Kenya banned single-use plastics in 2017, so leave any carrier bags (and preferably single-use plastic water bottles and straws) at home. The bag ban is countrywide – luggage is often scanned, so don’t pack shoes or other items in plastic bags.
Single-use plastic bottles and straws are banned in national parks – bring a reusable water bottle from home.
How much money should I bring?
The cost of your trip includes transportation, lodging and meals. Drinks other than water, hot tea and regular coffee are at your own expense. You should also be prepared to pool funds with other team members to provide a tip for your driver and safari guide when their services have concluded (we recommend $20 per passenger for drivers and $30 per passenger for safari guides). You may wish to tip porters and other support/service staff, but these tips are primarily on a per service basis and no more than $1 or $2. Sodas cost between $1 to $2 depending on where purchased. If you wish to purchase souvenirs, plan to spend between $50 and $200 depending upon your taste. If you are conservative with your souvenirs, snacks and drinks you can get by on $75 - $100 or less.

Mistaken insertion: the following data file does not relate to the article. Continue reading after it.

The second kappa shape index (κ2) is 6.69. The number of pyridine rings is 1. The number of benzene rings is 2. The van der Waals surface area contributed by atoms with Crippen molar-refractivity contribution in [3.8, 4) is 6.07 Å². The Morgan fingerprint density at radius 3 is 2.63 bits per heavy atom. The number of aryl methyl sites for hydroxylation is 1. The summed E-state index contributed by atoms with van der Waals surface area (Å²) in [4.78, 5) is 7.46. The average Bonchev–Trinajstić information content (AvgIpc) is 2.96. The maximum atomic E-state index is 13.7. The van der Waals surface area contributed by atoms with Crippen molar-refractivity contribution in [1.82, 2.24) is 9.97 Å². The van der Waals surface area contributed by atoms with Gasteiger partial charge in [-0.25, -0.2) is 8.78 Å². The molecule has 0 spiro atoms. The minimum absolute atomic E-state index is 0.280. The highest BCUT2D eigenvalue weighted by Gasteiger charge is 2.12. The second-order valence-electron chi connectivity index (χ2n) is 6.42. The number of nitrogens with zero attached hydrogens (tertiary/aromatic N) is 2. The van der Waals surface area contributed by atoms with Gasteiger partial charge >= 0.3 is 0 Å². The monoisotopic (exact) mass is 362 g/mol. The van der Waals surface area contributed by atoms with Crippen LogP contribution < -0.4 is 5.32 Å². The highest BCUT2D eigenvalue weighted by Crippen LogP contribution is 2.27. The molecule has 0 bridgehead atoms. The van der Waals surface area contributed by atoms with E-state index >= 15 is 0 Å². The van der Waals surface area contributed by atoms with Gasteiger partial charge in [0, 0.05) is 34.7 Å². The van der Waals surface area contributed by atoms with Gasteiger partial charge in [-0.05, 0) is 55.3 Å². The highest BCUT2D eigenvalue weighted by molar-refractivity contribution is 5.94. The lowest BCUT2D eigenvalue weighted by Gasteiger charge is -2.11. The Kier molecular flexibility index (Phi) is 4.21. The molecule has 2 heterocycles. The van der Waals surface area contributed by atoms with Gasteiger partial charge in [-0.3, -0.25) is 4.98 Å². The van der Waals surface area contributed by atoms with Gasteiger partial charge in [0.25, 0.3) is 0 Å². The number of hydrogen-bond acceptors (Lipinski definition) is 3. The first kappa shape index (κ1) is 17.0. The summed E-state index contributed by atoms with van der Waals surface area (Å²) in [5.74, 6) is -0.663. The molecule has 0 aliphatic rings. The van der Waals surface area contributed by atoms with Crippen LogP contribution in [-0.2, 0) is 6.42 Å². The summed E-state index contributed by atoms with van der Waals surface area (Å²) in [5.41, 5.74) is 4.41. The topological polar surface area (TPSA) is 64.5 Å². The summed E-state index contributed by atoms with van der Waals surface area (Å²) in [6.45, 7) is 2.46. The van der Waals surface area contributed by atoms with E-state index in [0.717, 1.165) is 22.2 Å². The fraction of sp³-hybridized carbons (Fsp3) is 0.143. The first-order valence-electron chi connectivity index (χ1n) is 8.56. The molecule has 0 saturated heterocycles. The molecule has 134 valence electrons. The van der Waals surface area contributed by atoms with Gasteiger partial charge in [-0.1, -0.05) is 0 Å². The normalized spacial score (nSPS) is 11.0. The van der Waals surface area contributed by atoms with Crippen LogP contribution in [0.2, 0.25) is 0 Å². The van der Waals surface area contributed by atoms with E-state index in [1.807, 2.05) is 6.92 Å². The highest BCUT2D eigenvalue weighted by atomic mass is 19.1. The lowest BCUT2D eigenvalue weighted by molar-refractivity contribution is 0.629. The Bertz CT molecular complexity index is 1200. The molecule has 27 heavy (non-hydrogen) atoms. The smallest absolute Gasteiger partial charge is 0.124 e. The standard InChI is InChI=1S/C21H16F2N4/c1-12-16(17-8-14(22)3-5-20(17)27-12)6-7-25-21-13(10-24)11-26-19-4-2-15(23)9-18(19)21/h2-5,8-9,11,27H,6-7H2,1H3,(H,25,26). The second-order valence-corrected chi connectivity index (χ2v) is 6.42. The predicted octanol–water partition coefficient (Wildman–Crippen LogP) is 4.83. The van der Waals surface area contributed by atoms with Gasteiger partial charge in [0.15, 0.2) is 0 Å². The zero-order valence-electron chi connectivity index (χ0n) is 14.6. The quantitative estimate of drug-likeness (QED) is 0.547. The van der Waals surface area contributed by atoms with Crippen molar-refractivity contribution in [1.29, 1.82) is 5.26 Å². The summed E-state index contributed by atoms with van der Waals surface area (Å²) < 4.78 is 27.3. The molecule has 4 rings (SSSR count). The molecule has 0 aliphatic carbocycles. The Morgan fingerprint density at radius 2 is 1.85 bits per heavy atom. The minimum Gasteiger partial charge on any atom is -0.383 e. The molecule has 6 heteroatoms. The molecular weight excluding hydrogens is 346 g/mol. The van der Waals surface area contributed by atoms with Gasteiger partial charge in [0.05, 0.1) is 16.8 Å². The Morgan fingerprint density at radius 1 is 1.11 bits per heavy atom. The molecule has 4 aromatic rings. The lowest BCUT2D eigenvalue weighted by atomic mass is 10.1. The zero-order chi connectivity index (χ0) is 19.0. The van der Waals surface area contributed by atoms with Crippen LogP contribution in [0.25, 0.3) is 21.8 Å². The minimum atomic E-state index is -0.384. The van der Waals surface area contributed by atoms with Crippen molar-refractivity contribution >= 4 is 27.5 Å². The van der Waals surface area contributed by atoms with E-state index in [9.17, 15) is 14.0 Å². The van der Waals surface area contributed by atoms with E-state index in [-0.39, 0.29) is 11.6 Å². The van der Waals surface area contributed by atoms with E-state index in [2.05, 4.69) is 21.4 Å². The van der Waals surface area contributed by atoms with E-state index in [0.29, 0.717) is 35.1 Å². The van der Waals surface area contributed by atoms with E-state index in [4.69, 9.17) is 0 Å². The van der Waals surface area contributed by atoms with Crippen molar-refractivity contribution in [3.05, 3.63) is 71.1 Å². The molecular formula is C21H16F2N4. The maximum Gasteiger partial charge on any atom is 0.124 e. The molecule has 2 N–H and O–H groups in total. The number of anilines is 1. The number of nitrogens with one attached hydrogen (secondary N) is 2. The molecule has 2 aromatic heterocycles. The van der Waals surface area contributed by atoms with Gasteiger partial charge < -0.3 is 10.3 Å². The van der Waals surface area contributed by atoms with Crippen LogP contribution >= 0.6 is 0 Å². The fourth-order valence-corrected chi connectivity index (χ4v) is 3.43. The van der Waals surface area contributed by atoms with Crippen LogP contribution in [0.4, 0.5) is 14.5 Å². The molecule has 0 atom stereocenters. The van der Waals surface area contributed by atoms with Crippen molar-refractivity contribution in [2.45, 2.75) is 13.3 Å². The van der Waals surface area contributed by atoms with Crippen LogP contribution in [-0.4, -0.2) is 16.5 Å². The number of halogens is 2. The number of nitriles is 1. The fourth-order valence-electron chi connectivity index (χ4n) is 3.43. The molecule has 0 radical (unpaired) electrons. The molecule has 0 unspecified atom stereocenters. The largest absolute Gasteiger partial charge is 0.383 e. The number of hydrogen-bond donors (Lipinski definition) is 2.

Credit cards are accepted in more and more places in Kenya now, but don't count on them as your only source of funds.
What to Expect
Can USD ($-Dollars) be used in Kenya?
Some places do accept US Dollars, but don't count on it. Your team leader will be able to assist you with currency exchange after arrival and will generally pool everyone's dollars to get the best exchange rate. The current market exchange rate can be found here: https://www.xe.com/currencyconverter/convert/?Amount=1&From=USD&To=KES
Expect to receive no more than 90-95% of this rate from the FOREX and even less at gift shops, restaurants and hotels.
What type of accommodations should I expect?
Is the food and water safe?
Bottled water is provided at all meals and generally available at all times. Do not drink water or brush your teeth with from the tap. You should generally not use ice and not drink from a glass that has been rinsed with less than boiling water.